Malaysia freezes recruitment of all foreign workers including those from Bangladesh

Malaysian Deputy Prime Minister Ahmad Zahid Hamidi.
Malaysian Deputy Prime Minister Ahmad Zahid Hamidi. PHOTO: THE STAR/ ASIA NEWS NETWORK

KUALA LUMPUR - The Malaysian government has decided to suspend the recruitment of all foreign workers to Malaysia, including those from Bangladesh, Deputy Prime Minister Ahmad Zahid Hamidi said on Friday (Feb 19).

The freeze would be enforced with immediate effect and will stay in force while the government reviews the two-tier levy programme for foreign workers, The Star Online quoted Datuk Seri Zahid as saying. 

Effective Feb 1, Malaysia had implemented a new system of charging levies on foreign workers based on two different categories of sectors workers are employed in.

"We urge all employers to recruit local workers," Mr Zahid said, adding that existing illegal workers in Malaysia would be detained and deported.

Mr Zahid, who is also the home minister, said it was hoped that Malaysians, especially youths, would respond to the government's call for locals to take up the jobs now held by foreigners and become the mainstay of the nation's workforce to drive national economic growth.

His announcement was made mere hours after a separate press conference by the country’s Human Resources Minister Richard Riot on the entry of Bangladeshi workers under the signed MOU.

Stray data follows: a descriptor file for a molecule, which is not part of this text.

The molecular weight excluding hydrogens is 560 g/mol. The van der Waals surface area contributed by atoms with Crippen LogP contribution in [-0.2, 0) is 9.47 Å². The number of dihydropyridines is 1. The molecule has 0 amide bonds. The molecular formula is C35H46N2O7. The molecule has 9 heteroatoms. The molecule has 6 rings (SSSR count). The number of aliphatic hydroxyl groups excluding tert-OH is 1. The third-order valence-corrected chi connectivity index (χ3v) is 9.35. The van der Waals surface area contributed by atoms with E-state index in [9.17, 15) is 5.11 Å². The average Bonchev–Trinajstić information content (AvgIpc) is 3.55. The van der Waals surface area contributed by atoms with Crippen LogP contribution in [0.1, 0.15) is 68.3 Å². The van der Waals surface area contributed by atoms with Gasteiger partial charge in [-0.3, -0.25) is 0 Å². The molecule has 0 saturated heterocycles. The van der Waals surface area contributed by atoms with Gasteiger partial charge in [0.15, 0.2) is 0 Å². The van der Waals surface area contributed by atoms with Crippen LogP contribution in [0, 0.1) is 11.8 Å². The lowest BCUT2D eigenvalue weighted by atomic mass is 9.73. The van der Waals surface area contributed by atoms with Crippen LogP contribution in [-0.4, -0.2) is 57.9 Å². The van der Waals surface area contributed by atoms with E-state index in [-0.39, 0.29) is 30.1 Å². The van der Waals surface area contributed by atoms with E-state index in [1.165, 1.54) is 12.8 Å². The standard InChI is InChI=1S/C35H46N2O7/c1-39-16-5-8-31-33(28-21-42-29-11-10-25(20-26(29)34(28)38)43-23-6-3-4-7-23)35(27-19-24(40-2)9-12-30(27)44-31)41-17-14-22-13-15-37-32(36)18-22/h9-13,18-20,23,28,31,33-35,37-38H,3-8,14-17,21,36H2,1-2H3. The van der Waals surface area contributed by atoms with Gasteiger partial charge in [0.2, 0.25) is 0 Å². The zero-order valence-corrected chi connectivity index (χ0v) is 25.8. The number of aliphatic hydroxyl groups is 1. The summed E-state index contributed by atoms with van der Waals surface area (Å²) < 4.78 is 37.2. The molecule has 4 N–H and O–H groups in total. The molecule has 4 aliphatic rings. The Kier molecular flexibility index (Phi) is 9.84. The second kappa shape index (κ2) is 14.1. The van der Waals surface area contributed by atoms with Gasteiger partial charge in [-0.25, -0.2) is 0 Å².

“I want to correct the misconception that Malaysia would take in 1.5 million Bangladeshi workers. This isn’t correct, it is not true,” said Datuk Seri Richard.

He adds that the figure is the total number of Bangladeshis registered to seek employment abroad, and not necessarily heading to Malaysia. 

 

On Thursday, Malaysia and Bangladesh had signed a Memorandum of  Understanding (MoU) to receive 1.5 million workers in stages over the next three years.

Deputy Home Minister Datuk Nur Jazlan Mohamed told Malaysian news site The Malaysian Insider on Friday that recruitment of foreign workers would resume after Putrajaya evaluates the current pool of foreign labour in the country.

He said that the government would focus on the review, which began on Feb 15, to assess the number of foreign workers required by local companies, adding that there was no fixed timeline for the recruitment freeze.

"We'll take the time we need to conduct the review," he told The Malaysian Insider.

Putrajaya is facing resistance and criticism from several civil and trade groups over its plan to bring in the foreign workers in significant numbers. Worker groups such as the Malaysian Trade Unions Congress (MTUC) said locals should be given priority for jobs.

MTUC hailed the government's decision to freeze the intake of foreign workers, but said it still wants investigations into the issue of illegal foreign workers, reported The Star Online. 

Its secretary-general N. Gopal Kishnam said it was the right decision to suspend the intake but added that the government should set up a Royal Commission of Inquiry to examine the issue.

But industry groups criticised the recruitment freeze, saying that the policy would affect the economy and leave employers in limbo, reported news site Malaysiakini. The Federation of Malaysian Manufacturers asked the government to consult with the industry, and to give clearer details on the timeline of the suspension, while the Malaysian Employers Federation called on the government to avoid such "flip-flop"decisions.

There are currently an estimated 2.1 million registered foreign workers in Malaysia, along with 1.7 million illegal foreign workers. The migrants, who are mostly from Indonesia, Myanmar, Nepal and Bangladesh, work mostly at construction sites, palm plantations, vegetable farms and restaurants.